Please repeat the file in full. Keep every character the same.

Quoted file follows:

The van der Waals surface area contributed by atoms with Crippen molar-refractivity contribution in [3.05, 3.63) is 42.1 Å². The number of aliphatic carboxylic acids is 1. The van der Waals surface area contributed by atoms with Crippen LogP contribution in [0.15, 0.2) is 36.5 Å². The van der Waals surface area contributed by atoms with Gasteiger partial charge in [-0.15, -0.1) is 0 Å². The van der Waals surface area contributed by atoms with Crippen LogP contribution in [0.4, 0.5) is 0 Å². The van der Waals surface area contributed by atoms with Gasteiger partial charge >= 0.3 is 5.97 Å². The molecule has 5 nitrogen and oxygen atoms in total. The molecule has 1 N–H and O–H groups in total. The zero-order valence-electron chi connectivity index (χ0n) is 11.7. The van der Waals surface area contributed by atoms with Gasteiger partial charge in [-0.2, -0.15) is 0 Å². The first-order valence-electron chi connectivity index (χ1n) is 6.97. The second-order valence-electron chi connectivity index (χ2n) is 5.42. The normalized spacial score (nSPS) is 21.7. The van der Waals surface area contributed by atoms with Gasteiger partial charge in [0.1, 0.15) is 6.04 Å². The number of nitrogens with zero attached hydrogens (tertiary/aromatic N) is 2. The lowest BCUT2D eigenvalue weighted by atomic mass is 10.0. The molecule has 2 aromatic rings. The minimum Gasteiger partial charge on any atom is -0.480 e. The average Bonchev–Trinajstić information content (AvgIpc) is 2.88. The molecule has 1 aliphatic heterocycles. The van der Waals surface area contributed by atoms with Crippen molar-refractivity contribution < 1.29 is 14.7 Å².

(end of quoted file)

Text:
The van der Waals surface area contributed by atoms with Crippen molar-refractivity contribution in [3.05, 3.63) is 42.1 Å². The number of aliphatic carboxylic acids is 1. The van der Waals surface area contributed by atoms with Crippen LogP contribution in [0.15, 0.2) is 36.5 Å². The van der Waals surface area contributed by atoms with Gasteiger partial charge in [-0.15, -0.1) is 0 Å². The van der Waals surface area contributed by atoms with Crippen LogP contribution in [0.4, 0.5) is 0 Å². The van der Waals surface area contributed by atoms with Gasteiger partial charge >= 0.3 is 5.97 Å². The molecule has 5 nitrogen and oxygen atoms in total. The molecule has 1 N–H and O–H groups in total. The zero-order valence-electron chi connectivity index (χ0n) is 11.7. The van der Waals surface area contributed by atoms with Gasteiger partial charge in [-0.2, -0.15) is 0 Å². The first-order valence-electron chi connectivity index (χ1n) is 6.97. The second-order valence-electron chi connectivity index (χ2n) is 5.42. The normalized spacial score (nSPS) is 21.7. The van der Waals surface area contributed by atoms with Gasteiger partial charge in [0.1, 0.15) is 6.04 Å². The number of nitrogens with zero attached hydrogens (tertiary/aromatic N) is 2. The lowest BCUT2D eigenvalue weighted by atomic mass is 10.0. The molecule has 2 aromatic rings. The minimum Gasteiger partial charge on any atom is -0.480 e. The average Bonchev–Trinajstić information content (AvgIpc) is 2.88. The molecule has 1 aliphatic heterocycles. The van der Waals surface area contributed by atoms with Crippen molar-refractivity contribution < 1.29 is 14.7 Å².